The feud between American golfers Brooks Koepka and Bryson DeChambeau has been a hot topic in the golf world for weeks, but it seems like they might have finally put their differences aside.
The Ryder Cup is a professional golf tournament that takes place every two years. It is contested between the top-ranked players in the world. This year, Brooks Koepka and Bryson DeChambeau have agreed to stop their feuding as they prepare for the Ryder Cup.
MARYLAND’S OWINGS MILLS — Steve Stricker, the captain of the United States Ryder Cup team, said he’s talked to Bryson DeChambeau and Brooks Koepka personally about putting their long-running rivalry to bed for the sake of American golf, and both have promised it won’t be a problem at Whistling Straits.
However, whether that remains true depends on how Koepka and DeChambeau feel about Stricker disclosing their truce to a reporter.
In an interview with Sports Illustrated, Stricker claimed he talked with each of them over the phone and received assurance that their mutual dislike wouldn’t be a distraction for an American team that has only won two Ryder Cups in the previous 20 years.
According to the 54-year-old skipper, both players promised to cease openly sniping at each other. At the very least, they decided to halt.
Stricker added, “They assured me that the team, the nation, and everything else that goes into this is their [first concern].” “They assured me that it would not be a problem, and I trust them. They have my confidence. It’s been put to rest, as far as I’m concerned.”
The dispute between the two, which mostly played out on social media following the PGA Championship at Kiawah, has already calmed down, according to Stricker.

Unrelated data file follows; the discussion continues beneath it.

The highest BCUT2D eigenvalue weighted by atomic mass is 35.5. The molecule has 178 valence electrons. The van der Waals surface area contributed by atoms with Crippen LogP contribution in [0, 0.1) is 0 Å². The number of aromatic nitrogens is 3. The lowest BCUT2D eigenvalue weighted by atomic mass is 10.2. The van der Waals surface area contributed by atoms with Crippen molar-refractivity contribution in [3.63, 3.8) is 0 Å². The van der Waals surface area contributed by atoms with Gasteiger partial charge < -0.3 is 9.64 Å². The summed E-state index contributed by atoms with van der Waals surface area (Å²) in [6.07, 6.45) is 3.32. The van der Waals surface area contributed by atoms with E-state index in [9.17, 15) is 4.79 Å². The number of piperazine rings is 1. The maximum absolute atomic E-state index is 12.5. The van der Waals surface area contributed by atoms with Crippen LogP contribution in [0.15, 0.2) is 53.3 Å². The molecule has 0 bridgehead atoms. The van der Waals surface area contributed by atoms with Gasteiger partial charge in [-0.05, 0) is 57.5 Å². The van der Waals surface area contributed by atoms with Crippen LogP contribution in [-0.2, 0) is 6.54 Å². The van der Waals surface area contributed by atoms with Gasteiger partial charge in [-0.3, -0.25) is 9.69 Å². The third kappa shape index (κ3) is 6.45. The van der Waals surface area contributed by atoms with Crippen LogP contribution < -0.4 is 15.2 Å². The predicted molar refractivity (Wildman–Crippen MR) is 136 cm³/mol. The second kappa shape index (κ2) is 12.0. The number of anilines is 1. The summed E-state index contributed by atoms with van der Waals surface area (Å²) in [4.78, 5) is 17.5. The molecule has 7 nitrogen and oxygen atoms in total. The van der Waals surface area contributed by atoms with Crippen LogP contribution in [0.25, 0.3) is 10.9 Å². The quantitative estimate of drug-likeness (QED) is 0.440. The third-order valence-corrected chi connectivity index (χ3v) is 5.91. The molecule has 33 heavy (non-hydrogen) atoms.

“We haven’t heard Brooks mention Bryson in a long time,” Stricker added. “The Ryder Cup is very important to these golfers. Neither of them wants to be the source of the issue. They are both aware of the situation.”
When questioned about DeChambeau, Koepka has been honest, admitting that he dislikes him and has enjoyed teasing him in different ways, but he has also said that he doesn’t think it will be a problem for Team USA when they compete in Wisconsin from Sept. 24-26.
During The Open, Koepka told reporters, “It’s just a week.” “Look, I’ll set it aside for the time being. If we’re on the same team, I’ll be able to cope with anybody for a week.”
However, when it comes to individuals in golf remarking on anything Koepka has done or said, he has proven that he can be a bit of an iconoclast at times. At Stricker’s suggestion, it’s easy to picture him putting his dispute with DeChambeau aside. It’s also simple to picture him reengaging it in the blink of an eye since he didn’t like the fact that Stricker was ready to do so.
Since being widely chastised for saying, after testing positive for COVID-19 prior to the Tokyo Olympics, that he wasn’t going to get vaccinated for the virus because he wanted to save the shot for someone who needed it more than he did, DeChambeau has said little in the last month, boycotting all post-round interviews with print reporters.
When asked whether there was any possibility he’d go against the grain and pair Koepka and DeChambeau at the Ryder Cup, Stricker basically dismissed the notion, comparing it to Hal Sutton’s choice to team Tiger Woods and Phil Mickelson in 2004 at the height of their animosity against one other.
Stricker told SI, “I’m not going to tell you there’s no possibility.” “But I don’t think it’ll happen. They don’t seem to want to play together.”